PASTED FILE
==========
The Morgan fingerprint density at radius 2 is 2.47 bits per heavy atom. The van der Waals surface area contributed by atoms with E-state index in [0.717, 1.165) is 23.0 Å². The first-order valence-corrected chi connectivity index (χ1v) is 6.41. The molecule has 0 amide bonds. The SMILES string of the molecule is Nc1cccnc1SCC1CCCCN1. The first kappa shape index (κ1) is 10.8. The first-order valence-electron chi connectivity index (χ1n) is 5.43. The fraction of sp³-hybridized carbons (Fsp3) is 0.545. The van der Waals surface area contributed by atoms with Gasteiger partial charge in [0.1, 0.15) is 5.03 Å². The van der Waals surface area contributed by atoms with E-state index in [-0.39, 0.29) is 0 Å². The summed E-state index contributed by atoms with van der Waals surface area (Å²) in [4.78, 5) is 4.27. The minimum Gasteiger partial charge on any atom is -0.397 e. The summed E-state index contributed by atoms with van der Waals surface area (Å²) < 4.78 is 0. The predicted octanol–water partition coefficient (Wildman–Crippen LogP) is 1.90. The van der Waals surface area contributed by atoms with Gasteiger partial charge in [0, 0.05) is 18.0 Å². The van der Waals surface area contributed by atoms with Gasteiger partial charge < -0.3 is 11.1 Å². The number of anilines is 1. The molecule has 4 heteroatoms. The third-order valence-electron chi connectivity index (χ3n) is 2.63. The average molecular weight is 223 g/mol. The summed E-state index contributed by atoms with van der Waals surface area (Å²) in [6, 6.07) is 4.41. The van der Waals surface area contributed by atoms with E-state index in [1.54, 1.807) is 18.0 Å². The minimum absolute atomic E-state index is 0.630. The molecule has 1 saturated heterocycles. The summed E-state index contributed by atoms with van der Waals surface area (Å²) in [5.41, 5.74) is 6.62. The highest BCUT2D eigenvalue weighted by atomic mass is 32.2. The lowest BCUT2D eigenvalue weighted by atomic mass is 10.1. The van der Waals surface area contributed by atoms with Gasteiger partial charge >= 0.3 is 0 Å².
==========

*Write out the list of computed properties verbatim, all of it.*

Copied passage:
The Morgan fingerprint density at radius 2 is 2.47 bits per heavy atom. The van der Waals surface area contributed by atoms with E-state index in [0.717, 1.165) is 23.0 Å². The first-order valence-corrected chi connectivity index (χ1v) is 6.41. The molecule has 0 amide bonds. The SMILES string of the molecule is Nc1cccnc1SCC1CCCCN1. The first kappa shape index (κ1) is 10.8. The first-order valence-electron chi connectivity index (χ1n) is 5.43. The fraction of sp³-hybridized carbons (Fsp3) is 0.545. The van der Waals surface area contributed by atoms with Gasteiger partial charge in [0.1, 0.15) is 5.03 Å². The van der Waals surface area contributed by atoms with E-state index in [-0.39, 0.29) is 0 Å². The summed E-state index contributed by atoms with van der Waals surface area (Å²) in [4.78, 5) is 4.27. The minimum Gasteiger partial charge on any atom is -0.397 e. The summed E-state index contributed by atoms with van der Waals surface area (Å²) < 4.78 is 0. The predicted octanol–water partition coefficient (Wildman–Crippen LogP) is 1.90. The van der Waals surface area contributed by atoms with Gasteiger partial charge in [0, 0.05) is 18.0 Å². The van der Waals surface area contributed by atoms with Gasteiger partial charge < -0.3 is 11.1 Å². The number of anilines is 1. The molecule has 4 heteroatoms. The third-order valence-electron chi connectivity index (χ3n) is 2.63. The average molecular weight is 223 g/mol. The summed E-state index contributed by atoms with van der Waals surface area (Å²) in [6, 6.07) is 4.41. The van der Waals surface area contributed by atoms with E-state index in [1.54, 1.807) is 18.0 Å². The minimum absolute atomic E-state index is 0.630. The molecule has 1 saturated heterocycles. The summed E-state index contributed by atoms with van der Waals surface area (Å²) in [5.41, 5.74) is 6.62. The highest BCUT2D eigenvalue weighted by atomic mass is 32.2. The lowest BCUT2D eigenvalue weighted by atomic mass is 10.1. The van der Waals surface area contributed by atoms with Gasteiger partial charge >= 0.3 is 0 Å².